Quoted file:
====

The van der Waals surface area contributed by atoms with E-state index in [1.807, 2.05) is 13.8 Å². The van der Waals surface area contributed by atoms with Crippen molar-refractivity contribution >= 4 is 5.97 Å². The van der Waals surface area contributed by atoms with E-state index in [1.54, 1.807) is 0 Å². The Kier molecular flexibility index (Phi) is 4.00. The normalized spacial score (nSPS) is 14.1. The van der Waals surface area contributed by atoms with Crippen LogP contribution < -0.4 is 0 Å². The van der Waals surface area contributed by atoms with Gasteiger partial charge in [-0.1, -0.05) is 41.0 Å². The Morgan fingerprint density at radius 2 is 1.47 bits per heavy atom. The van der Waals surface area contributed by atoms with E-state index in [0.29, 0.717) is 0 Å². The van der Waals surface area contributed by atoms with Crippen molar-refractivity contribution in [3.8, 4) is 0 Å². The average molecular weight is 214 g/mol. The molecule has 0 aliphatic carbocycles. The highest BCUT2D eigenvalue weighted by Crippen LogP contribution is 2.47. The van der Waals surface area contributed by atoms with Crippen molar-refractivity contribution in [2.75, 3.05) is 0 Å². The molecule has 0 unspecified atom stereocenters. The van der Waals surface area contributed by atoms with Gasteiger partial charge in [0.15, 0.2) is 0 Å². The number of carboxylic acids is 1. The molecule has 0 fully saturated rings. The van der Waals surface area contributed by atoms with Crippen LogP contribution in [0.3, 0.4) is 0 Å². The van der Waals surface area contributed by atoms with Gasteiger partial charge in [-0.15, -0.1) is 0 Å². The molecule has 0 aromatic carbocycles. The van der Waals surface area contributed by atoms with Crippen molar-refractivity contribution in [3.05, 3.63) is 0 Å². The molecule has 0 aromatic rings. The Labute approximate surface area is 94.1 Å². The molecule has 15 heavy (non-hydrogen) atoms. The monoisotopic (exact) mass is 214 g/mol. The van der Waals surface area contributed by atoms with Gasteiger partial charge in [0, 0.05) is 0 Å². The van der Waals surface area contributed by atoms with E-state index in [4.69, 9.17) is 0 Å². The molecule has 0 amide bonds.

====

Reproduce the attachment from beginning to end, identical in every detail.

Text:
The van der Waals surface area contributed by atoms with E-state index in [1.807, 2.05) is 13.8 Å². The van der Waals surface area contributed by atoms with Crippen molar-refractivity contribution >= 4 is 5.97 Å². The van der Waals surface area contributed by atoms with E-state index in [1.54, 1.807) is 0 Å². The Kier molecular flexibility index (Phi) is 4.00. The normalized spacial score (nSPS) is 14.1. The van der Waals surface area contributed by atoms with Crippen LogP contribution < -0.4 is 0 Å². The van der Waals surface area contributed by atoms with Gasteiger partial charge in [-0.1, -0.05) is 41.0 Å². The Morgan fingerprint density at radius 2 is 1.47 bits per heavy atom. The van der Waals surface area contributed by atoms with E-state index in [0.29, 0.717) is 0 Å². The van der Waals surface area contributed by atoms with Crippen molar-refractivity contribution in [3.8, 4) is 0 Å². The average molecular weight is 214 g/mol. The molecule has 0 aliphatic carbocycles. The highest BCUT2D eigenvalue weighted by Crippen LogP contribution is 2.47. The van der Waals surface area contributed by atoms with Crippen molar-refractivity contribution in [2.75, 3.05) is 0 Å². The molecule has 0 unspecified atom stereocenters. The van der Waals surface area contributed by atoms with Gasteiger partial charge in [0.15, 0.2) is 0 Å². The number of carboxylic acids is 1. The molecule has 0 fully saturated rings. The van der Waals surface area contributed by atoms with Crippen LogP contribution in [0.3, 0.4) is 0 Å². The van der Waals surface area contributed by atoms with Gasteiger partial charge in [-0.15, -0.1) is 0 Å². The molecule has 0 aromatic carbocycles. The van der Waals surface area contributed by atoms with Crippen molar-refractivity contribution in [3.05, 3.63) is 0 Å². The molecule has 0 aromatic rings. The Labute approximate surface area is 94.1 Å². The molecule has 15 heavy (non-hydrogen) atoms. The monoisotopic (exact) mass is 214 g/mol. The van der Waals surface area contributed by atoms with Gasteiger partial charge in [0, 0.05) is 0 Å². The van der Waals surface area contributed by atoms with E-state index in [4.69, 9.17) is 0 Å². The molecule has 0 amide bonds.